Family Zone Blog


Taking play seriously

Remember playing dress-ups?

Your children might not.  

A new report by the American Academy of Pediatrics warns “play is disappearing” - and is urging doctors to literally write prescriptions for it.

If your kids spending their down-time on screens, not trampolines, you're in good company. 

 More and more children are gravitating toward digital play - and more and more parents are facilitating the shift. After all, they reason, a screen-based game keeps them safely at home. It doesn’t make a mess. And it’s preparing them for life in a technological world … right?

Yet experts are increasingly concerned that screen-based games aren’t delivering the same benefits as old-school play - the kind kids do with blocks and puzzles, trampolines and jump ropes, board games and cubby-houses.

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Play builds better brains

That’s the substance of a recent report by the American Academy of Pediatrics, that argues forcefully for a return to unstructured play - and urges parents, doctors and caregivers to make it a priority in the lives of today’s children.

“Play is not frivolous,” the report’s authors insist. “It is brain-building.” Which is why they’re encouraging paediatricians to literally “write a prescription for play” for their young patients.


What is play?

We all know it when we see it. But it can be tricky to pin play down. Experts have defined it as “an activity that is intrinsically motivated, entails active engagement, and results in joyful discovery. Play is voluntary and often has no extrinsic goals; it is fun and often spontaneous.”

Free choice is fundamental to the experience of play. If cannot be mandated, only encouraged.

What’s the purpose of play?

Extensive studies of animal play have shown that the function of play is to build a “prosocial brain” - that is, one that can interact effectively with others. Although fun is central to play, it’s also about learning to take risks, to experiment and to test boundaries.

lion cubs

When they play, children are solving problems and learning to focus attention. Maybe this is why insufficient play-time has been linked to attention-deficit disorders. And why play is considered protective against stress and trauma.


Are today’s kids playing less?

Both at school and at home, the evidence is clear: Children are missing out.

One study showed that from 1981 to 1997, kids’ playtime decreased by 25%.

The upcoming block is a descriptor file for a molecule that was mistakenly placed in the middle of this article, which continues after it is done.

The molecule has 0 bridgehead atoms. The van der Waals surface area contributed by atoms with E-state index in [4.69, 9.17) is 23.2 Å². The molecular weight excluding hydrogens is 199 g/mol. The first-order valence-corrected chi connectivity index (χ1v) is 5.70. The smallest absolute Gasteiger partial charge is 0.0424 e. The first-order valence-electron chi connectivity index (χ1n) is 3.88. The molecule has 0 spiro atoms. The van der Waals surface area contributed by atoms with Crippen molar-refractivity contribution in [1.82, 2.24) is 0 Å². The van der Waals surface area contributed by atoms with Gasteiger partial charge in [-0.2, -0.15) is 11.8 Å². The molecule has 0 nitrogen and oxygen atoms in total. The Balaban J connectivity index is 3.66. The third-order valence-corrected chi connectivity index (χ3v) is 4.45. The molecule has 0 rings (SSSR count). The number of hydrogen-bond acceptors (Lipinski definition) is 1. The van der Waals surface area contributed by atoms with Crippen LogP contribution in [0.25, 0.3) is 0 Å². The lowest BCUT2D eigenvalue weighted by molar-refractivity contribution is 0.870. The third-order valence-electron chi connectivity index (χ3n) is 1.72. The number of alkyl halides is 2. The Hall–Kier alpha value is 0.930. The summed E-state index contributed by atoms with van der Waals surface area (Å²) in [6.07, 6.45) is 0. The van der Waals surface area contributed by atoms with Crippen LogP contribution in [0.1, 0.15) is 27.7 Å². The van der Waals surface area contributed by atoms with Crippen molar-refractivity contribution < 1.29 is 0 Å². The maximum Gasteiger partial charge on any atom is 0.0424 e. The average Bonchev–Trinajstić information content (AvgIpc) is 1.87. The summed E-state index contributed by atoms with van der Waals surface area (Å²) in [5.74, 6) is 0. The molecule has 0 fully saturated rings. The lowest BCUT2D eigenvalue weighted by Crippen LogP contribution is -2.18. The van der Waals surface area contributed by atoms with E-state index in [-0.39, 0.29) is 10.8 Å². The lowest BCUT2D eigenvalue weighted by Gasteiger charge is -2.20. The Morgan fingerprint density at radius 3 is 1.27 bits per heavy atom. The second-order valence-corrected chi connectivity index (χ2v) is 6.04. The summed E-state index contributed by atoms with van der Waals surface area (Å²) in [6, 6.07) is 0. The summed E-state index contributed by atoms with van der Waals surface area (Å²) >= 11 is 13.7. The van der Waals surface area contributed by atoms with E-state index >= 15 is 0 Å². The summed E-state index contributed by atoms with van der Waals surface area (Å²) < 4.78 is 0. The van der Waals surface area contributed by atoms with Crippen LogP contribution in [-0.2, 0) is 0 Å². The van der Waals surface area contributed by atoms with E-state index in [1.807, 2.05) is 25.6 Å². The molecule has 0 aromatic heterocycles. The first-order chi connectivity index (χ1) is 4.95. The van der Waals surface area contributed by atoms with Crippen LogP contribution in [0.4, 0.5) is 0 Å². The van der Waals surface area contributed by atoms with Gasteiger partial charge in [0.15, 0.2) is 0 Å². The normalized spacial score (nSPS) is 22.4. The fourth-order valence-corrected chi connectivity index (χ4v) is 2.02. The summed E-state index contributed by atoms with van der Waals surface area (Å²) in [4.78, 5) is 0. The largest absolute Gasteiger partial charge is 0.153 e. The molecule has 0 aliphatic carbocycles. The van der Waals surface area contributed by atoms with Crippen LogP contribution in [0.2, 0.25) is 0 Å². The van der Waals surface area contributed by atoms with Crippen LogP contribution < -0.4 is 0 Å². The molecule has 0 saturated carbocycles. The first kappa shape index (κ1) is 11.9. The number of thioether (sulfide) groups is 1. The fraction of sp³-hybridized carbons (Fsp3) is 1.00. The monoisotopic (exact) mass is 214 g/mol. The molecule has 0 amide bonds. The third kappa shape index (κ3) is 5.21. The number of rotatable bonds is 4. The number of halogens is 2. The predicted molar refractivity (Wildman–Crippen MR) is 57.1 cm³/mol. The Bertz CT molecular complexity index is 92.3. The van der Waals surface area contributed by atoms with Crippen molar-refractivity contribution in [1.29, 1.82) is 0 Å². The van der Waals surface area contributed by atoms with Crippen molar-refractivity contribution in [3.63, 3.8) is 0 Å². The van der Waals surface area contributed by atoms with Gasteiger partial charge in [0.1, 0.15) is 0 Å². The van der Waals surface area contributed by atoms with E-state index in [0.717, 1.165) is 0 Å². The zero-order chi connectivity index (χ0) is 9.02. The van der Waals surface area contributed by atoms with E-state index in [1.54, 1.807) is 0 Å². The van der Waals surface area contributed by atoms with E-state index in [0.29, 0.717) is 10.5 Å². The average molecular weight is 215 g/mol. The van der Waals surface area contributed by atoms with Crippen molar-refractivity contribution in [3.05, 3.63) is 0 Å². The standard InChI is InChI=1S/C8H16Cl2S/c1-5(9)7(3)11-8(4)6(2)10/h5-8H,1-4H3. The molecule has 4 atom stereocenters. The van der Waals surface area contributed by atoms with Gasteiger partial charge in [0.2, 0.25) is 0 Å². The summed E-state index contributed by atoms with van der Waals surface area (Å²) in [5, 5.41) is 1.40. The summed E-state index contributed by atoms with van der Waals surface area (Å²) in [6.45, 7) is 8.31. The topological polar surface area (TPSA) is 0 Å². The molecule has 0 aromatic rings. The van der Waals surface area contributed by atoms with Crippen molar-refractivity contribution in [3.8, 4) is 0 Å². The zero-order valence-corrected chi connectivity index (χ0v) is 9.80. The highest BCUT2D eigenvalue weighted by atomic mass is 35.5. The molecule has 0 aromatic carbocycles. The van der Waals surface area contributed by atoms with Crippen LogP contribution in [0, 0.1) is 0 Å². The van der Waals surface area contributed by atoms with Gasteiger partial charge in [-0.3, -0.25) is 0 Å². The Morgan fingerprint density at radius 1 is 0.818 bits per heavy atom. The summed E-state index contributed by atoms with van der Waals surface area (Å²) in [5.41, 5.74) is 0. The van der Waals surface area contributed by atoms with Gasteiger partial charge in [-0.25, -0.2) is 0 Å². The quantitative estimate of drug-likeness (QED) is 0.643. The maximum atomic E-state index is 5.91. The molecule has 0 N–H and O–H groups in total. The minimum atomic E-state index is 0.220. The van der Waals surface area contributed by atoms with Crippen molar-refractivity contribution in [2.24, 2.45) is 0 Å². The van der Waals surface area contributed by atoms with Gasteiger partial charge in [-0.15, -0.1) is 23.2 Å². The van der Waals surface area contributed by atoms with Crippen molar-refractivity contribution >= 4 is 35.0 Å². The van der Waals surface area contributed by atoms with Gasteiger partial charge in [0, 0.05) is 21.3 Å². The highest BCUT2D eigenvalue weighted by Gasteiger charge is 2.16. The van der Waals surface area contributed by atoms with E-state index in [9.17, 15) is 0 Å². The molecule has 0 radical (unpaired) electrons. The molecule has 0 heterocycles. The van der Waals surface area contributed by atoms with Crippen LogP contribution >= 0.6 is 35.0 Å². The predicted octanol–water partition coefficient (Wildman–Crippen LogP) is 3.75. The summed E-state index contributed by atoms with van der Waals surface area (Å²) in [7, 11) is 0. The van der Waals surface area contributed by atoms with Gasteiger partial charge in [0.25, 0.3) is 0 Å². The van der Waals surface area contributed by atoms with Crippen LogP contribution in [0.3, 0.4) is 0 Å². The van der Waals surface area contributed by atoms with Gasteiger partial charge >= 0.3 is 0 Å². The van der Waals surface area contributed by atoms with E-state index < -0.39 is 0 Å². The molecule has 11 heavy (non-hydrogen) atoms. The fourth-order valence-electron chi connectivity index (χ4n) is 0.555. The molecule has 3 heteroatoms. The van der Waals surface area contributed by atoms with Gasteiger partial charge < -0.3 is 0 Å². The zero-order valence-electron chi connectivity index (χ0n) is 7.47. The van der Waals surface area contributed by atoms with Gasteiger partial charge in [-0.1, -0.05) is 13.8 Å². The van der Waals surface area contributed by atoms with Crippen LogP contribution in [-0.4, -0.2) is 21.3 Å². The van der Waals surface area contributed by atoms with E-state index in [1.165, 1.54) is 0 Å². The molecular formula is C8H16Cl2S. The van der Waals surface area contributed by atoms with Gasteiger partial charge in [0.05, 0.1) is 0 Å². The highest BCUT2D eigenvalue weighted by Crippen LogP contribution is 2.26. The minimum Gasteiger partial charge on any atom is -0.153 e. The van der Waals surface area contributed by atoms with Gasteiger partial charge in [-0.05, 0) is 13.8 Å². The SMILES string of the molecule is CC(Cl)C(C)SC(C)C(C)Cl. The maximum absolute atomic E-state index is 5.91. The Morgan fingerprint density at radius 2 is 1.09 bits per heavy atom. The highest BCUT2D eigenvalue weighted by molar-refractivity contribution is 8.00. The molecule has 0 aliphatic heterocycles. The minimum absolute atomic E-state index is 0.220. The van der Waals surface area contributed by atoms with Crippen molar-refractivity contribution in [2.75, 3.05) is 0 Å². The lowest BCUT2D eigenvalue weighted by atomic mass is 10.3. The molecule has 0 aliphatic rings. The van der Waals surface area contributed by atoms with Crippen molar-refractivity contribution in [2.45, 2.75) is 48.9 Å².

Children aged 3 to 11 have lost 12 hours per week of free time - thanks to cuts in recess and P.E., not to mention increasing amounts of homework and extracurricular “enrichments” in the form of lessons and structured group activities.

Then there’s parents’ anxiety about outdoor play. One recent study found 94% of parents were worried when their kids played outside. In another, which surveyed 9,000 families with preschoolers, only half of children ventured outdoors to walk or play daily with a parent.

What about digital play?

Many parents are convinced that technology offers children the best way to learn, according to recent research. But the evidence shows otherwise. 

One study compared toddlers who played with blocks independently to peers who watched Baby Einstein videos and found the tower-builders developed better language and thinking skills. And that wasn’t a one-off. Play with traditional toys versus digital toys has been repeatedly associated with enhanced verbal skills.

What’s more, pretend play encourages self-regulation. It requires kids to collaborate in creating the imaginary environment and agree about roles. Some multiplayer online games work in the same way, although the collaboration can create safety hazards when children are interacting with strangers.

insane kid

Device use (eg, television, video games, smartphone and tablet apps) is more likely to accustom children to the passive consumption of others’ creativity - despite significant exceptions like interactive construction games Minecraft and Roblox.

Most important of all, screen-time displaces time that would otherwise be spent in real play, either outdoors or indoors.

Preparation for a technological world

Maybe the ultimate irony is that it is old-school, unstructured play - not “educational” apps - will best prepare our children for adult success in the 21st century.

The technological future that awaits our kids will demand highly evolved skills in problem-solving, collaboration and creativity. And those are exactly the skills that free-wheeling, low-tech, kid-centric play cultivates best.


Today’s children love their digital games and apps - and so, for that matter, do their parents! There’s nothing wrong with that. But achieving a healthy balance between online and offline play can be a challenge.

Family Zone is helping tens of thousands across Australia - and all over the world - to meet that challenge. Our acclaimed parental controls empower the grown-ups to manage screen-time, block inappropriate content and set study-times, play-times and bed- times. Learn more and start your free trial today at familyzone.com.

Topics: Parental Controls, Screen time, Cyber Safety, parenting, creativity, well-being, play, brain, collaboration

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